The Only Hair Clip That Keeps My Thin Hair In Place
If I had to choose a few words and phrases to describe my hair, I’d probably go with long, fine, straight and as slippery as the escargot Julia Roberts sends flying across the room in the dinner scene from Pretty Woman.
Needless to say, getting my hair to stay in a bun is a challenge. No sooner do I get it twisted into a nice messy topknot than it starts slip-sliding its way out. The problem can be slightly remedied with dry texturizing spray (Oribe’s is amazing, Kristen Ess’s is my favorite dupe). Or I could resort to using about 37 bobby pins to anchor things in place.
But here’s the thing. I don’t want to bother with bobby pins, and it’s annoying to do the whole texture-spray thing every time I want to throw my hair in a bun. And between Zoom ballet class a few times a week (Dansique Fitness, for my fellow grown-up dancers) and working from home (I’m a writer and I literally can’t write when my hair is down), I end up throwing my hair in a bun a lot.
I wanted one quick, easy thing I could use to hold my hair up. I’d already tried a few with varying degrees of success. This octopus clip by Free People held a messy bun okay enough, but it dug into my head, and pain is not a quality I’m after in a hair accessory. This claw clip by J. Crew was comfortable, but my wimpy hair slid right out.
Finally, I discovered this unusual-looking jaw clip on the France Luxe website. I’d never seen a clip with two rows of teeth before. The description promised “a superior grip” and two fine-haired reviewers said it worked for them. I ordered it, and when it arrived, I realized two things:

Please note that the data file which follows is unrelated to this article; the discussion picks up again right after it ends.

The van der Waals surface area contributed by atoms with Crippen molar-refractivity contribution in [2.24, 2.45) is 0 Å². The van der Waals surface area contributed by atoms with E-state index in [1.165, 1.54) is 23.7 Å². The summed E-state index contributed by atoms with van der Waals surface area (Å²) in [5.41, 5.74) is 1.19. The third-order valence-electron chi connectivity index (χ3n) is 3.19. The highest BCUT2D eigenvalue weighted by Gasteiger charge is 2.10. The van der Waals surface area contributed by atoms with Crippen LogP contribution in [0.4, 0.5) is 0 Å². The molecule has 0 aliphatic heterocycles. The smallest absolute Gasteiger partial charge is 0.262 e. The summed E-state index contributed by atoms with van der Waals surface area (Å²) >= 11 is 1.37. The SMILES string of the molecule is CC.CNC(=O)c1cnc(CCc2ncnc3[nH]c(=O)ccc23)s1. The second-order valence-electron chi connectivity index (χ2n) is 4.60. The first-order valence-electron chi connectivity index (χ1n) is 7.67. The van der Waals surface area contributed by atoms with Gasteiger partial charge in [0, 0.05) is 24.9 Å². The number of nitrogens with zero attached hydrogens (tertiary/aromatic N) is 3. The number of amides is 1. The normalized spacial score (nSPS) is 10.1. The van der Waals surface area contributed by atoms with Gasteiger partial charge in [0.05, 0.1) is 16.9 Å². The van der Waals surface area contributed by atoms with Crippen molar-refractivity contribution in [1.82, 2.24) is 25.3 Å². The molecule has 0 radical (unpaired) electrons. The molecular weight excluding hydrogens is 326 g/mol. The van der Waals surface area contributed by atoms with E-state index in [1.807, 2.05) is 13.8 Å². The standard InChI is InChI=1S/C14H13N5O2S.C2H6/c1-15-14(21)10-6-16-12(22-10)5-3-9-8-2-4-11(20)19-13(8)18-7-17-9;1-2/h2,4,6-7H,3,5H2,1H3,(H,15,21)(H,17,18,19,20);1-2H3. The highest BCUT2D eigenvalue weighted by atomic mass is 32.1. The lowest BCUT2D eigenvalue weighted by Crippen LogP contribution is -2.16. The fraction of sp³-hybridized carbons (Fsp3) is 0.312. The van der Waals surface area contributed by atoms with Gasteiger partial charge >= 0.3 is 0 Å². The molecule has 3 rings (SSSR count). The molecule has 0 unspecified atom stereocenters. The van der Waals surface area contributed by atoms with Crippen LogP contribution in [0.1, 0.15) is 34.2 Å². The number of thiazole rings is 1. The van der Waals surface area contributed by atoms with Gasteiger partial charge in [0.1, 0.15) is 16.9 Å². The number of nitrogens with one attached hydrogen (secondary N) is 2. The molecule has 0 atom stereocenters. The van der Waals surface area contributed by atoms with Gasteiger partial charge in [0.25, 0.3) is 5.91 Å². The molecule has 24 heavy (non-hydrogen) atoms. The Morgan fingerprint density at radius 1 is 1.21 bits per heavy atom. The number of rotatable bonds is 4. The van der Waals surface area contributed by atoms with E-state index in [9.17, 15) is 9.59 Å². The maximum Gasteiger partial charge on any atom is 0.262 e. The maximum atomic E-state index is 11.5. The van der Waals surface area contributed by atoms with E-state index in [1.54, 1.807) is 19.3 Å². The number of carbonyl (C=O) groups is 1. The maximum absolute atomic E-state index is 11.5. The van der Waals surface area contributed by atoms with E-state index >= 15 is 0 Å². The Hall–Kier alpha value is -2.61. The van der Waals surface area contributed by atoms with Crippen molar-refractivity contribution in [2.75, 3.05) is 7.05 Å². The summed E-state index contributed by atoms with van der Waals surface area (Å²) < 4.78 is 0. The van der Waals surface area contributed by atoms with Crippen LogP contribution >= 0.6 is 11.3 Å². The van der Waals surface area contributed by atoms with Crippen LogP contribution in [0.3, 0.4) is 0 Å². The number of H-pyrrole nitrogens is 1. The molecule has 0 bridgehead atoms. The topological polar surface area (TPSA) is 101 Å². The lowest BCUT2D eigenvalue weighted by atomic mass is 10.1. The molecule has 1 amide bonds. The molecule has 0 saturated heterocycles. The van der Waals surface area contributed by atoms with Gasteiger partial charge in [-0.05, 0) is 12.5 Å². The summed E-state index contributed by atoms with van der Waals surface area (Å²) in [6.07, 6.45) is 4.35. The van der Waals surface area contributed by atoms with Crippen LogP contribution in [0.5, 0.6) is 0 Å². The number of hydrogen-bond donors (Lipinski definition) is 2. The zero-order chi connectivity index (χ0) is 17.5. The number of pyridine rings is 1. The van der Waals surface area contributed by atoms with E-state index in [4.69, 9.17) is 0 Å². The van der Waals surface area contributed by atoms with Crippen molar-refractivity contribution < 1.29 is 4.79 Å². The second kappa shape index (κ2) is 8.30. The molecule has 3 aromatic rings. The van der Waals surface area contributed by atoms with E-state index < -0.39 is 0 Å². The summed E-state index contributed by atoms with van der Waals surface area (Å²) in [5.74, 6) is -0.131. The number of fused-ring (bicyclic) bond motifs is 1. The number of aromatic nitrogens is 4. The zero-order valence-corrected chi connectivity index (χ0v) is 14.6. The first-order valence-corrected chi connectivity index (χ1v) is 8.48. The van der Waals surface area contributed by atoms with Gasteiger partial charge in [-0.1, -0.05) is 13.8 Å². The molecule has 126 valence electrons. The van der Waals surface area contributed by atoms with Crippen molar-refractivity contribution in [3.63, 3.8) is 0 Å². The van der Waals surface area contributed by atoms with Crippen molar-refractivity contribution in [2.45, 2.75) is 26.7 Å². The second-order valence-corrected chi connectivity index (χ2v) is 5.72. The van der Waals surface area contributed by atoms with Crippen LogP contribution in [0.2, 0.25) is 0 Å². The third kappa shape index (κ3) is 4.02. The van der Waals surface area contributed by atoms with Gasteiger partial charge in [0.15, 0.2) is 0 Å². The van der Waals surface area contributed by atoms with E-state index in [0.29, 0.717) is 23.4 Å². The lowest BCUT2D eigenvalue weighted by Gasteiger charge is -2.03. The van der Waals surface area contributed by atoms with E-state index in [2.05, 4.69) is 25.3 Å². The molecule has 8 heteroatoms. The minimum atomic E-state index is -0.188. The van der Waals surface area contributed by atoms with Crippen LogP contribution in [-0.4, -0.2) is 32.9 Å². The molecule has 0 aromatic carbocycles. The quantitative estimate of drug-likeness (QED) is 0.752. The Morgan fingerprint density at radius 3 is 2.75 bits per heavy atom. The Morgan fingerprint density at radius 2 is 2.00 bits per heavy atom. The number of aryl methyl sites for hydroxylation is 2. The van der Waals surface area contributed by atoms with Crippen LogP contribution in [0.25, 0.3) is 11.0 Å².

1) It looked a bit like the creature with two mouths in the Alien movies and
2) I had discovered the Holy Grail of hair clips for fine-haired people.
It was super comfortable, my messy topknot lasted practically forever during the workday, and when I wore it to ballet class my bun survived petit allegro 100% intact (I wish I could say the same thing for my pride – I’m a horrible jumper).
The key difference is the double row of teeth, which do indeed grip your hair and prevent sliding in a rather miraculous way. Now, the one drawback is that this clip normally costs (deep breath)… $38. Yes, that is a lot of money to pay for a hair clip, but the quality is beautiful (not like some flimsy drugstore clips) and it is possible to get it on sale. I picked it up when France Luxe had 30% off over the holidays, and I think it’s worth it — especially if you amortize/rationalize by considering the cost of cheapie drugstore clips that would break and have to be replaced.
Crazy? Maybe! But crazy with a nice, long-lasting, messy bun is something I can live with.